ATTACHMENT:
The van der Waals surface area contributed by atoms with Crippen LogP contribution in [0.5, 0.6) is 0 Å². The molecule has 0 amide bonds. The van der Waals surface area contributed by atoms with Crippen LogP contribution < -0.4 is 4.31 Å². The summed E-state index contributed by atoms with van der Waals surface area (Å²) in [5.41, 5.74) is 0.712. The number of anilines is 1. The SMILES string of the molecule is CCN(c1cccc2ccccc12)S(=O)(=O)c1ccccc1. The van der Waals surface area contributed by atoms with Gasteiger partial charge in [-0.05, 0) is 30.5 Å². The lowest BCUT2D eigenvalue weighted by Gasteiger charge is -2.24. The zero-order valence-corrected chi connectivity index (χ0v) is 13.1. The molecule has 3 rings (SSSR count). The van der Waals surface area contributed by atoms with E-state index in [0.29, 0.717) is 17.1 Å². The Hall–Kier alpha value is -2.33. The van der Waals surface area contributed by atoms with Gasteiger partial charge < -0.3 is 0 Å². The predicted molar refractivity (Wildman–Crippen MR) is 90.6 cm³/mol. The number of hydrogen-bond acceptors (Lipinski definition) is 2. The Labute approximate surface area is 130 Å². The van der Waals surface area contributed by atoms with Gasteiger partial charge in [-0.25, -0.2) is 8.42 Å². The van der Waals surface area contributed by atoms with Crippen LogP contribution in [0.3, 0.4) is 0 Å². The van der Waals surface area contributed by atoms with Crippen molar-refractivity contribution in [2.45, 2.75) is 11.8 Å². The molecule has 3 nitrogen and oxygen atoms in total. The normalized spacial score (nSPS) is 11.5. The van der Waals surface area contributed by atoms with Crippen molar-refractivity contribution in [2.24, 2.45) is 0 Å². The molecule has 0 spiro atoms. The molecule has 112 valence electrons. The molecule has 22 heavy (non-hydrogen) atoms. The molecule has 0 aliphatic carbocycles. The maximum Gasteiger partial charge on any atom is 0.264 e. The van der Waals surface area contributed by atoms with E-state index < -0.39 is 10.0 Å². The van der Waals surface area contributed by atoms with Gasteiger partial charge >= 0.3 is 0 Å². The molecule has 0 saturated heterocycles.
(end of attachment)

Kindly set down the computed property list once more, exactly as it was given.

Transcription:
The van der Waals surface area contributed by atoms with Crippen LogP contribution in [0.5, 0.6) is 0 Å². The molecule has 0 amide bonds. The van der Waals surface area contributed by atoms with Crippen LogP contribution < -0.4 is 4.31 Å². The summed E-state index contributed by atoms with van der Waals surface area (Å²) in [5.41, 5.74) is 0.712. The number of anilines is 1. The SMILES string of the molecule is CCN(c1cccc2ccccc12)S(=O)(=O)c1ccccc1. The van der Waals surface area contributed by atoms with Gasteiger partial charge in [-0.05, 0) is 30.5 Å². The lowest BCUT2D eigenvalue weighted by Gasteiger charge is -2.24. The zero-order valence-corrected chi connectivity index (χ0v) is 13.1. The molecule has 3 rings (SSSR count). The van der Waals surface area contributed by atoms with E-state index in [0.29, 0.717) is 17.1 Å². The Hall–Kier alpha value is -2.33. The van der Waals surface area contributed by atoms with Gasteiger partial charge < -0.3 is 0 Å². The predicted molar refractivity (Wildman–Crippen MR) is 90.6 cm³/mol. The number of hydrogen-bond acceptors (Lipinski definition) is 2. The Labute approximate surface area is 130 Å². The van der Waals surface area contributed by atoms with Gasteiger partial charge in [-0.25, -0.2) is 8.42 Å². The van der Waals surface area contributed by atoms with Crippen LogP contribution in [0.3, 0.4) is 0 Å². The van der Waals surface area contributed by atoms with Crippen molar-refractivity contribution in [2.45, 2.75) is 11.8 Å². The molecule has 3 nitrogen and oxygen atoms in total. The normalized spacial score (nSPS) is 11.5. The van der Waals surface area contributed by atoms with Crippen molar-refractivity contribution in [2.24, 2.45) is 0 Å². The molecule has 0 spiro atoms. The molecule has 112 valence electrons. The molecule has 22 heavy (non-hydrogen) atoms. The molecule has 0 aliphatic carbocycles. The maximum Gasteiger partial charge on any atom is 0.264 e. The van der Waals surface area contributed by atoms with E-state index < -0.39 is 10.0 Å². The van der Waals surface area contributed by atoms with Gasteiger partial charge >= 0.3 is 0 Å². The molecule has 0 saturated heterocycles.